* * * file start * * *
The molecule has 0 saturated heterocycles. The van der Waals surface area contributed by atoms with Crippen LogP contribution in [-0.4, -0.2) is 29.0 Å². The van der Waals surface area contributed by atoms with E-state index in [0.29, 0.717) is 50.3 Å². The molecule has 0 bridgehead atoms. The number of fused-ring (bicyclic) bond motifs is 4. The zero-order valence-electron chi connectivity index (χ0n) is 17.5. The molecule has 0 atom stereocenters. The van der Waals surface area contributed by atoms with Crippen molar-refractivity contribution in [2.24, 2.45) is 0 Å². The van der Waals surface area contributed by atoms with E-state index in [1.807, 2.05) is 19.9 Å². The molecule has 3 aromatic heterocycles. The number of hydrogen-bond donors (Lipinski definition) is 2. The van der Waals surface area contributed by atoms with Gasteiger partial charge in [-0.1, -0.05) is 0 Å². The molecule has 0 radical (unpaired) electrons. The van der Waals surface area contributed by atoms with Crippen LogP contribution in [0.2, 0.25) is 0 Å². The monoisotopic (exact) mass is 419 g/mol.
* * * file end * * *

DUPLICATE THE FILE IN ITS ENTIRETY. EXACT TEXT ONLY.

The molecule has 0 saturated heterocycles. The van der Waals surface area contributed by atoms with Crippen LogP contribution in [-0.4, -0.2) is 29.0 Å². The van der Waals surface area contributed by atoms with E-state index in [0.29, 0.717) is 50.3 Å². The molecule has 0 bridgehead atoms. The number of fused-ring (bicyclic) bond motifs is 4. The zero-order valence-electron chi connectivity index (χ0n) is 17.5. The molecule has 0 atom stereocenters. The van der Waals surface area contributed by atoms with Crippen molar-refractivity contribution in [2.24, 2.45) is 0 Å². The van der Waals surface area contributed by atoms with E-state index in [1.807, 2.05) is 19.9 Å². The molecule has 3 aromatic heterocycles. The number of hydrogen-bond donors (Lipinski definition) is 2. The van der Waals surface area contributed by atoms with Gasteiger partial charge in [-0.1, -0.05) is 0 Å². The molecule has 0 radical (unpaired) electrons. The van der Waals surface area contributed by atoms with Crippen LogP contribution in [0.2, 0.25) is 0 Å². The monoisotopic (exact) mass is 419 g/mol.